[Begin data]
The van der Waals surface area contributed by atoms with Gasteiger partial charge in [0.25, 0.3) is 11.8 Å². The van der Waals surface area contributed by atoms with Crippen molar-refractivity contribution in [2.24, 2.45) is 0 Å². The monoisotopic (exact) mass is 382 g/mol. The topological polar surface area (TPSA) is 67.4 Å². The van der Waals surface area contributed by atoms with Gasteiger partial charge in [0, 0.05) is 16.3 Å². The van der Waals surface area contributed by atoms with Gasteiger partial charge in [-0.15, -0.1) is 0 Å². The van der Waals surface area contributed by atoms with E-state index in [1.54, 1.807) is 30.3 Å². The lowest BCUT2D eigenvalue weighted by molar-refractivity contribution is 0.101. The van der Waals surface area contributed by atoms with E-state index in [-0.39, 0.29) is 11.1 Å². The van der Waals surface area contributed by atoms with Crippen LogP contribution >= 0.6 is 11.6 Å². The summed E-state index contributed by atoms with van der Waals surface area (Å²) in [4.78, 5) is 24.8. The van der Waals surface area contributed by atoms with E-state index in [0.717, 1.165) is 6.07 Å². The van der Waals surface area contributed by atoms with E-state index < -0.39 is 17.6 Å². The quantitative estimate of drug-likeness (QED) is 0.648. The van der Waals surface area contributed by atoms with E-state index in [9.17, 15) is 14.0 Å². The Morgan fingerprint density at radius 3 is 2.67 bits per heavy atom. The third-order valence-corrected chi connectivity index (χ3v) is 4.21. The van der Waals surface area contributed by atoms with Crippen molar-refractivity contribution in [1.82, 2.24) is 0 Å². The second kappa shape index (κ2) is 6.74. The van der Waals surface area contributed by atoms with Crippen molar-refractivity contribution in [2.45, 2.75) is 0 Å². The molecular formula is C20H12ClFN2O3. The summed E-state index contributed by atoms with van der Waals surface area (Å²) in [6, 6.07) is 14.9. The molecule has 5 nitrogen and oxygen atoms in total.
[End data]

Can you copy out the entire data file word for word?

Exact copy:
The van der Waals surface area contributed by atoms with Gasteiger partial charge in [0.25, 0.3) is 11.8 Å². The van der Waals surface area contributed by atoms with Crippen molar-refractivity contribution in [2.24, 2.45) is 0 Å². The monoisotopic (exact) mass is 382 g/mol. The topological polar surface area (TPSA) is 67.4 Å². The van der Waals surface area contributed by atoms with Gasteiger partial charge in [0, 0.05) is 16.3 Å². The van der Waals surface area contributed by atoms with Gasteiger partial charge in [-0.15, -0.1) is 0 Å². The van der Waals surface area contributed by atoms with E-state index in [1.54, 1.807) is 30.3 Å². The lowest BCUT2D eigenvalue weighted by molar-refractivity contribution is 0.101. The van der Waals surface area contributed by atoms with E-state index in [-0.39, 0.29) is 11.1 Å². The van der Waals surface area contributed by atoms with Crippen LogP contribution >= 0.6 is 11.6 Å². The summed E-state index contributed by atoms with van der Waals surface area (Å²) in [4.78, 5) is 24.8. The van der Waals surface area contributed by atoms with E-state index in [0.717, 1.165) is 6.07 Å². The van der Waals surface area contributed by atoms with E-state index < -0.39 is 17.6 Å². The quantitative estimate of drug-likeness (QED) is 0.648. The van der Waals surface area contributed by atoms with E-state index in [9.17, 15) is 14.0 Å². The Morgan fingerprint density at radius 3 is 2.67 bits per heavy atom. The third-order valence-corrected chi connectivity index (χ3v) is 4.21. The van der Waals surface area contributed by atoms with Crippen molar-refractivity contribution in [1.82, 2.24) is 0 Å². The second kappa shape index (κ2) is 6.74. The van der Waals surface area contributed by atoms with Crippen molar-refractivity contribution in [2.45, 2.75) is 0 Å². The molecular formula is C20H12ClFN2O3. The summed E-state index contributed by atoms with van der Waals surface area (Å²) in [6, 6.07) is 14.9. The molecule has 5 nitrogen and oxygen atoms in total.